I would encourage all of you to be very selective in what eating disorder blogs you read. If the words you read and the images you see seem to mimic your eating disorder, perhaps it is a strong indication that this blog is not for you. If the writer is posting stats such as her weight, run as fast as you can.

Am I Responsible for the Words I Write?

When I first starting blogging, I honestly didn't think much about the impact that my words might have on anyone else. I wrote for two reasons: to make a connection with others, and to honestly portray the struggles and triumphs of a woman with anorexia.

On my personal blog, I haven't always succeeded in avoiding damaging words and images.

There was the time I posted a picture of me with a NG feeding tube. My intent was not to portray, Hey, look at me and how sick I can get! It was simply a visual reminder to myself to not go there again. But several readers found it offensive, and I ended up pulling it down.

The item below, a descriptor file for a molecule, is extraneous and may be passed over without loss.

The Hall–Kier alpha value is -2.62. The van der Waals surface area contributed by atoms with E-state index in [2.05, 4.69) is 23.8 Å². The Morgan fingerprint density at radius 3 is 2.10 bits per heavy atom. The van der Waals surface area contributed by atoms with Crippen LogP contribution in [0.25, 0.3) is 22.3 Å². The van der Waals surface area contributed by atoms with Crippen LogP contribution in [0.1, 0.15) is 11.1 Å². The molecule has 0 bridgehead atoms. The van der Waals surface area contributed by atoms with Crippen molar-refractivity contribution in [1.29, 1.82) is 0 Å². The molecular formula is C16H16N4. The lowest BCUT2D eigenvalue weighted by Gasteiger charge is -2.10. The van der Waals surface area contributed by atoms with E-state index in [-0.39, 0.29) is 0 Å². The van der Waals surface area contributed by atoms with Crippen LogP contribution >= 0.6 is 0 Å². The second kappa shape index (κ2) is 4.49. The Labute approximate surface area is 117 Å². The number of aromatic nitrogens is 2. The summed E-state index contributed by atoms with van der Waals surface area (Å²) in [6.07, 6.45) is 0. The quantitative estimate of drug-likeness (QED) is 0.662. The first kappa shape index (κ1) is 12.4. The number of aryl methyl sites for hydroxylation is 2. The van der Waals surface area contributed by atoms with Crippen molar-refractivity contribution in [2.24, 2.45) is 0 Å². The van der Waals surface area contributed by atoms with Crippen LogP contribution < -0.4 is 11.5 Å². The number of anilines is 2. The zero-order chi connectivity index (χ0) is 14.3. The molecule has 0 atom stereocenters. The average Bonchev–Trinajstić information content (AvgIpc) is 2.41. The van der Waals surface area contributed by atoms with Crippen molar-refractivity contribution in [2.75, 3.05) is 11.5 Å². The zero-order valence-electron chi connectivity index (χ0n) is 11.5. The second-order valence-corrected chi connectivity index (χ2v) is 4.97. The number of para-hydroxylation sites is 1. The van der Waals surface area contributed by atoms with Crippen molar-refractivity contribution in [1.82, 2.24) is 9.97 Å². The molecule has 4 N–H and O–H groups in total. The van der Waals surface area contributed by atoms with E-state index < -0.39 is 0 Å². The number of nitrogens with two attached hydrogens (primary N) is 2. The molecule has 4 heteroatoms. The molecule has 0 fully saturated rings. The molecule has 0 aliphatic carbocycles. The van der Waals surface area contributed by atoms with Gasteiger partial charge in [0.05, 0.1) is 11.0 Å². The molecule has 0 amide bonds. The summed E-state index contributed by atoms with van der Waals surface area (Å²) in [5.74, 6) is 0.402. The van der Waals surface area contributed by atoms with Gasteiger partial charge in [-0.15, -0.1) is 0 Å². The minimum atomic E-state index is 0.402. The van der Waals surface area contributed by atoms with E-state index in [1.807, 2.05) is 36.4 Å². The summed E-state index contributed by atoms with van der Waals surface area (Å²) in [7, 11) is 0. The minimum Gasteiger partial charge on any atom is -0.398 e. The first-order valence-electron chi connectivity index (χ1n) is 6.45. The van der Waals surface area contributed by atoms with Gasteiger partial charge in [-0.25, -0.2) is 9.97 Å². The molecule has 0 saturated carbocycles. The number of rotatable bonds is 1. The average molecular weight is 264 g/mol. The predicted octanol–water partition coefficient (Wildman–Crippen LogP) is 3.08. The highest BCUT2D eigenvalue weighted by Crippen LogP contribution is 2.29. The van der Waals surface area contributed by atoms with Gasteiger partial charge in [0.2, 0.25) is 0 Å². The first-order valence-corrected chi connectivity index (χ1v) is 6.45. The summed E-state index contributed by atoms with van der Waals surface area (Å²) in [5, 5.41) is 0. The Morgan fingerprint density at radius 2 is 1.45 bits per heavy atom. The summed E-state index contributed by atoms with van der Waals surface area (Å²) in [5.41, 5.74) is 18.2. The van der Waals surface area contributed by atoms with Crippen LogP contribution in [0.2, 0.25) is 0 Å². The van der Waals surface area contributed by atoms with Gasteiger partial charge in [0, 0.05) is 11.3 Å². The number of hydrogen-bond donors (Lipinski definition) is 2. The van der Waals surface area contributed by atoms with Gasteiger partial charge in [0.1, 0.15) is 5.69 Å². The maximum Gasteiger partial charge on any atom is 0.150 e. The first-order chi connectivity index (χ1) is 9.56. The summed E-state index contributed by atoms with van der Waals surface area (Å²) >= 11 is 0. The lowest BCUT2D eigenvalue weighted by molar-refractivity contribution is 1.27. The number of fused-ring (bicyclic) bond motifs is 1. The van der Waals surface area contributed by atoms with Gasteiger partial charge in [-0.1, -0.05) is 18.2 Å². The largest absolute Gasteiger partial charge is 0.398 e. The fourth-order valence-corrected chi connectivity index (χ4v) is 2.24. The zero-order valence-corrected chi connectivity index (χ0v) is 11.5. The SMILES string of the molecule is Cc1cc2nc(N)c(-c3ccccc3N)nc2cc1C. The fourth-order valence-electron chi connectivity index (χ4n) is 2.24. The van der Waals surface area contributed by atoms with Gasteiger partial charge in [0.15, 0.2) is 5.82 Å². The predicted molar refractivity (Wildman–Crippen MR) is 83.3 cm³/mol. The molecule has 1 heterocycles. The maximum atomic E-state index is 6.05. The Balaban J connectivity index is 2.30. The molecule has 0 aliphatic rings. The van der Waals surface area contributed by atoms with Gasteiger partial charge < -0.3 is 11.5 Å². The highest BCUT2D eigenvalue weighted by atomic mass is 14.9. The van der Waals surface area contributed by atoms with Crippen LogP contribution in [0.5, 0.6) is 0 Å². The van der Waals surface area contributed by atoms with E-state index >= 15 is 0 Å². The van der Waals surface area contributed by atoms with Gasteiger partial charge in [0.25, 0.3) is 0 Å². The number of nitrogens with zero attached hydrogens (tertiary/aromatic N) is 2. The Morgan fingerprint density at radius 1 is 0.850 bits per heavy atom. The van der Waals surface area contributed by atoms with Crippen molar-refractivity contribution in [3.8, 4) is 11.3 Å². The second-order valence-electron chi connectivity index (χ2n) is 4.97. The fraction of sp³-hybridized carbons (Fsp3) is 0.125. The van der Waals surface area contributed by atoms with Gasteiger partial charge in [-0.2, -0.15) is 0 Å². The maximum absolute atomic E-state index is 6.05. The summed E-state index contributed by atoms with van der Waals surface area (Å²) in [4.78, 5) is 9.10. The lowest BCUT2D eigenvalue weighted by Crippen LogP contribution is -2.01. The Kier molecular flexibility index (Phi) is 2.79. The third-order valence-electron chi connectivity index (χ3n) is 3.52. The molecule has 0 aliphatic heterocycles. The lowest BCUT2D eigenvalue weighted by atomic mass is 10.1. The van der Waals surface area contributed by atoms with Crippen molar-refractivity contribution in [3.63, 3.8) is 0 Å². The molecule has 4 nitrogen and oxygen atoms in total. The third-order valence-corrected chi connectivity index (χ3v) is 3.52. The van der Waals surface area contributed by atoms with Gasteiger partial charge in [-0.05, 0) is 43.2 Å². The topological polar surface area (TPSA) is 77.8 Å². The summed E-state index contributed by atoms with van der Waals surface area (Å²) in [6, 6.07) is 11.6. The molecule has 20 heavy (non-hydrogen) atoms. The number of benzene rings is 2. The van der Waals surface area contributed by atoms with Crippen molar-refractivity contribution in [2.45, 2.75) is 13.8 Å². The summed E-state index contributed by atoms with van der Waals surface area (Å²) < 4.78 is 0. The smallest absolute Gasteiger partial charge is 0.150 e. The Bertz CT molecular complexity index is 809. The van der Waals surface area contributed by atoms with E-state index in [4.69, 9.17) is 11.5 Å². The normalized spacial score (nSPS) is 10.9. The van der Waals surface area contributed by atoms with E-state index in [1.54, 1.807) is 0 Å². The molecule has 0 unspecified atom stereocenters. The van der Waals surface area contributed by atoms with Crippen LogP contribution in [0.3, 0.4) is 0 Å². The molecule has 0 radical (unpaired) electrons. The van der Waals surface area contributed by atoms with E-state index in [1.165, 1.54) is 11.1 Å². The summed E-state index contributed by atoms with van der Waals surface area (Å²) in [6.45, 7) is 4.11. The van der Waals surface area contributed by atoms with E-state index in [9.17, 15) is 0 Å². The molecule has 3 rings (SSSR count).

I've tried hard not to post numbers and weights and other triggering materials, but sometimes it is darn hard to write about anorexia without using numbers.

Am I responsible for the words I write?

Yes. I feel that if I write a pro-recovery blog, then I need to be cognizant of what is—and is not—pro-recovery. Otherwise, I could simply write in my journal and avoid potentially harming anyone.

Find Angela E. Gambrel on Facebook and Google+, and @angelaegambrel on Twitter.

APA Reference
Gambrel, A. (2012, May 7). Damaging Words: Why Not All Eating Disorder Blogs Are Equal, HealthyPlace. Retrieved on 2024, July 20 from

Author: Angela E. Gambrel

May, 14 2012 at 12:48 pm